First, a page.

They Shall Not Pass: The Battle of Lewisham

Posted by Pete on 17th Aug 2023

On 13th August in 1977, anti-fascist Londoners sent the National Front packing...

London has a proud tradition of anti-fascist politics.

In 1936, chanting the Spanish Civil War slogan "They Shall Not Pass", the people of the East End drove out Oswald Mosley’s British Union of Fascists at the Battle of Cable Street.

But Far Right politics in Britain persisted.

By the 1970s, British fascism had become reincarnated in the National Front (NF), which promoted racial hatred against ethnic minorities.

Battle of Cable Street tea towel

There's a long tradition of anti-fascist resistance in London, including the iconic Battle of Cable Street in 1936

Click to view our Battle of Cable Street tea towel

During the postwar decades, British society had become more multiracial as people moved to Britain from its current and former colonies in Asia, Africa, and the Caribbean.

They were often subjected to racist discrimination in society and by the state. But they never took it lying down.

Immigrants, like the organisers of the Bristol Bus Boycott in 1963, mobilised against racism in Britain.

At the same time, however, British fascists saw a political opportunity.

The National Front began trying to stoke white racism in the context of an increasingly diverse society. The NF hoped that racial hatred would divide the working class and wider society in Britain, creating the conditions in which fascist politics could thrive.

Windrush Generation tea towel

As Britain rebuilt after World War Two and expanded its state infrastructure, British society became much more diverse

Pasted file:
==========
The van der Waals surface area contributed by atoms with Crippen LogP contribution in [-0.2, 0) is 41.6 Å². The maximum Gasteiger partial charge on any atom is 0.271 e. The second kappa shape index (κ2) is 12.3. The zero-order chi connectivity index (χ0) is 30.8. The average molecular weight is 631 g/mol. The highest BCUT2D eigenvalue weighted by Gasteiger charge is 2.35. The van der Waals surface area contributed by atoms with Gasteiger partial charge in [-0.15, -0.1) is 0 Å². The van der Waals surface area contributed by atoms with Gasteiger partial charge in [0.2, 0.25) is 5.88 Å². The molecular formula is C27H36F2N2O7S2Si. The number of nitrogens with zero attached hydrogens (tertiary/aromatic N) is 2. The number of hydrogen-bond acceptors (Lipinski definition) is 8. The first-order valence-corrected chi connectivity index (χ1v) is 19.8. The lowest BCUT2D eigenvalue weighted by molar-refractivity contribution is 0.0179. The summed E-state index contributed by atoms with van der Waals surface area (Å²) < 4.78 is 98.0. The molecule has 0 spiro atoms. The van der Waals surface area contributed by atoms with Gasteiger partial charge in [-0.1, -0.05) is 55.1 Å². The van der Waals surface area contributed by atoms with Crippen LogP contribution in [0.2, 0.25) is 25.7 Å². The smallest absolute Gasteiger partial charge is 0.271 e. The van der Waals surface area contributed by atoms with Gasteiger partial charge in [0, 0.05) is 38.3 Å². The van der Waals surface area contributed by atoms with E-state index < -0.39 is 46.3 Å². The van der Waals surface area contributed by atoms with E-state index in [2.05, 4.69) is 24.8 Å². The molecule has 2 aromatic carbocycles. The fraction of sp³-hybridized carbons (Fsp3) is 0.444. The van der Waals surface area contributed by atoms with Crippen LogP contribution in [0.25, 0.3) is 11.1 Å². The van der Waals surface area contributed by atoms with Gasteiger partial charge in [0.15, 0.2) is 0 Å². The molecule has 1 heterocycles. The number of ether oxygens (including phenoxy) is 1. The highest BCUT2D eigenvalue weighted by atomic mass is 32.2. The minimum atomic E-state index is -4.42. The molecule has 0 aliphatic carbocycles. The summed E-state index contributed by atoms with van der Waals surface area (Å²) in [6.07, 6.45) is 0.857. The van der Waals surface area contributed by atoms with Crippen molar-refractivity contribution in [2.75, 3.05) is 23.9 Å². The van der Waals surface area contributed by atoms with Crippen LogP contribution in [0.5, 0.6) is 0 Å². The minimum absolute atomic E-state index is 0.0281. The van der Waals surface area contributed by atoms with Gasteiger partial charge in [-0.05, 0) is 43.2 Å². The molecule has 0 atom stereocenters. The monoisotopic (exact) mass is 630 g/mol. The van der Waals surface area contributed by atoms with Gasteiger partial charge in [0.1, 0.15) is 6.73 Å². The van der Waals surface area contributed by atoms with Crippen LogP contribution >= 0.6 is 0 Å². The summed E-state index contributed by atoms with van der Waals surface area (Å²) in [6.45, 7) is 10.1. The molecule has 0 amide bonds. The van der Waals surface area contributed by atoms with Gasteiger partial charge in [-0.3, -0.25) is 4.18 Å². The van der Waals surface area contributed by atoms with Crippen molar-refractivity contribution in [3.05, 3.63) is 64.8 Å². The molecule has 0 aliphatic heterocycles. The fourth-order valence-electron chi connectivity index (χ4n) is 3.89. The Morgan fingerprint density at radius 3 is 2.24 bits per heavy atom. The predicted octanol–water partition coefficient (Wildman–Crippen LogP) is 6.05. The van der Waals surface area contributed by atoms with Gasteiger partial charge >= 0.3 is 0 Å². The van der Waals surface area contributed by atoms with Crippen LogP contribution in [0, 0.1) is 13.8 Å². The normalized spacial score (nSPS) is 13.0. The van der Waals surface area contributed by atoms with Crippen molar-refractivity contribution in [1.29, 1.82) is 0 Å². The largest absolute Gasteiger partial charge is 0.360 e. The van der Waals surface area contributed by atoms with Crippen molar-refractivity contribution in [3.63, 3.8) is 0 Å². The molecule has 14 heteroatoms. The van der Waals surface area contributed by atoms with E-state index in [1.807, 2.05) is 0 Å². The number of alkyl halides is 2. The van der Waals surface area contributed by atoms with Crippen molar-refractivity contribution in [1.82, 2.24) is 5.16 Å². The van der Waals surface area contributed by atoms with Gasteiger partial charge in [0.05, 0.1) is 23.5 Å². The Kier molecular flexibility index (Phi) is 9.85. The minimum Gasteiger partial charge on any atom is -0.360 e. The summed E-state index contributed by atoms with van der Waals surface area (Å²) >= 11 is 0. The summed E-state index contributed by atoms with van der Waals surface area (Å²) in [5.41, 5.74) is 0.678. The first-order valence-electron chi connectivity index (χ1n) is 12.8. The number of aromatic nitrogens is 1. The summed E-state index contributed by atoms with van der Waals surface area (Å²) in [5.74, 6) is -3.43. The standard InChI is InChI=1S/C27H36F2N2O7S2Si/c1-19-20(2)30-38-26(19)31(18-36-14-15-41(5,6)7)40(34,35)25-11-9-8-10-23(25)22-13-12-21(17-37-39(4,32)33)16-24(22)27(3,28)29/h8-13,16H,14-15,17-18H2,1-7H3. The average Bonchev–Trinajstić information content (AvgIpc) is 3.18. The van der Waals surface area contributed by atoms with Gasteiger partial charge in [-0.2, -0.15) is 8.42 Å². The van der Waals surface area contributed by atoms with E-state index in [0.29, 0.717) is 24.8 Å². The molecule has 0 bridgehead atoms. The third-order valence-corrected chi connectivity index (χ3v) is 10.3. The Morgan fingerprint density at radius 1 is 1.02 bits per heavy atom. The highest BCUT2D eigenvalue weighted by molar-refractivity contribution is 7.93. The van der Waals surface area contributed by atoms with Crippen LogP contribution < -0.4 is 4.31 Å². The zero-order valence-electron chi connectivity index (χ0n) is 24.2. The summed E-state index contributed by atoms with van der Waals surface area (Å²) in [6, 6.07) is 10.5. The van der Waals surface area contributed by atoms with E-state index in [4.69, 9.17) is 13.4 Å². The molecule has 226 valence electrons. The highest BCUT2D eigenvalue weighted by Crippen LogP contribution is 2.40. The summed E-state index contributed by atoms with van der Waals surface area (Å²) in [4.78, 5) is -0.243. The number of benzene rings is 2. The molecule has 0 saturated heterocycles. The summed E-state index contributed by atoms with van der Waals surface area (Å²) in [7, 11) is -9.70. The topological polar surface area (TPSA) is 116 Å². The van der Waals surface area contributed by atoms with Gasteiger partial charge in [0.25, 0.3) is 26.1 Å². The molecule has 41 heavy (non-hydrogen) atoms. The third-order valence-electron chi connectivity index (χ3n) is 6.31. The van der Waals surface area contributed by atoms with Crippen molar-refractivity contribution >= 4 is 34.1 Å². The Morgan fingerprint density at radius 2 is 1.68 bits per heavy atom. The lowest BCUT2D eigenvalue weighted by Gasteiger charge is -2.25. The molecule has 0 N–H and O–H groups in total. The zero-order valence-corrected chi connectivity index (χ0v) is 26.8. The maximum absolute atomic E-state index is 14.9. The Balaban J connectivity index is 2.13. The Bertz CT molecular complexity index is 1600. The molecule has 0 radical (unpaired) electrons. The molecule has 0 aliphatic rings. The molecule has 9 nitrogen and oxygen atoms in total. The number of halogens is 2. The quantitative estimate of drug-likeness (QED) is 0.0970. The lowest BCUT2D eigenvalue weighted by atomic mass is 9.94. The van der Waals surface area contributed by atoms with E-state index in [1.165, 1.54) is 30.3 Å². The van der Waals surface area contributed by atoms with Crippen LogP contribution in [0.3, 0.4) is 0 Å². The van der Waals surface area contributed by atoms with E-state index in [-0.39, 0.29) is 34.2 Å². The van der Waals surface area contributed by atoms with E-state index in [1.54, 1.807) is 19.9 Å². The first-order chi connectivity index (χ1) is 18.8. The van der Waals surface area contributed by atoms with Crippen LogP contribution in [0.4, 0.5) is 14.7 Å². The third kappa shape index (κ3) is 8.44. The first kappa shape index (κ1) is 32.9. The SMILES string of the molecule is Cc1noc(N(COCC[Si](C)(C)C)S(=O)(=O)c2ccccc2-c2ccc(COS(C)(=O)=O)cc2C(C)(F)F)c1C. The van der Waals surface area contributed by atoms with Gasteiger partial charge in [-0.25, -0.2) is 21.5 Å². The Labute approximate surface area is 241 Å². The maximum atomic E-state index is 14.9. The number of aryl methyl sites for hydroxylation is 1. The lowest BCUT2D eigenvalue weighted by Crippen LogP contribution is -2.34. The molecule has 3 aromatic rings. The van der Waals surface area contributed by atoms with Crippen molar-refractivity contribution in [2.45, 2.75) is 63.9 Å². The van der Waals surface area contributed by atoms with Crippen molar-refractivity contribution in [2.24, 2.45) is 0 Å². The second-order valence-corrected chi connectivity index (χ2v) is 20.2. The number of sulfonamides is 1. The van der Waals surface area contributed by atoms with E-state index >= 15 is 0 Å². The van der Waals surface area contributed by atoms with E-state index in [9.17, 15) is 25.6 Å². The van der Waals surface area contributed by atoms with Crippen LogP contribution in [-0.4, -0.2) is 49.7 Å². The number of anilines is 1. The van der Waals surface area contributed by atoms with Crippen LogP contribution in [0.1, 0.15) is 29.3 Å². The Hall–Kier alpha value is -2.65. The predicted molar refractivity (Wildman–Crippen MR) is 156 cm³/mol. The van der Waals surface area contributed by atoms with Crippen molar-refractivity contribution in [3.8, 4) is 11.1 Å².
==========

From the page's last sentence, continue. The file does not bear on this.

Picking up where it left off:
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In Lewisham, in south-east London, this strategy had seen the NF become an ominously powerful political force by the late 1970s.

There was a large Black British and Asian British population in Lewisham, and the National Front took every opportunity to make their existence more precarious.

One National Front ideologue, Martin Webster, told the press:

“we believe that the multi-racial society is wrong, is evil, and we want to destroy it.”

Moreover, the police force in Lewisham seemed to be putting more effort into harassing ethnic minorities in the area than dealing with increased levels of racist violence by white thugs.

These two threads – fascist agitation and racist policing – became entwined during the summer of 1977.

In late May, the police arrested 21 young black people in Lewisham in connection with a series of robberies.

The force then claimed that the black defendants formed part of a gang responsible for 90% of street crime in south London.

The National Front jumped on this case, and tried to turn it into a racist wedge issue about ‘law and order’.

It planned a protest march from New Cross to Lewisham under a banner reading “Stop the Muggers”.

It was the same strategy that Oswald Mosley had used against the Jewish citizens of the East End – and it failed just as miserably.

Edward Colston Statue tea towel

To this day, there's a strong tradition of anti-racist activism in Britain - including in 2020 when Bristolians toppled a statue of slave-trader Edward Colston

Click to view our Edward Colston Statue tea towel

Rather than deepen racial division, the NF march helped to consolidate anti-racist solidarity in London.

A wide range of different groups from the local community and the labour movement came together to oppose the National Front.

On 13 August 1977, when the march was set to take place, well over 5,000 people were mobilised in Lewisham for counter-demonstrations. Their numbers dwarfed the measly 500 NF marchers.

The Met Police, which had refused local demands that the brazenly racist march be called off, devoted huge resources to protecting the fascist marchers against anti-fascist protestors.

So, as at Cable Street, most of the street-fighting took place between counter-demonstrators and the police.

But the scale of popular mobilisation was incredible, and the police eventually had to divert the NF marchers: rather than hold their racist rally in Lewisham Town Centre, the National Front gathered briefly in a car park before scurrying away to the train station.

When the police lost control of the area, the protestors took over the middle of Lewisham to defend it against the fascists. They even proclaimed a temporary People’s Republic around the clocktower.

Once again, the people of London had overcome fascism in defence of equality and freedom.

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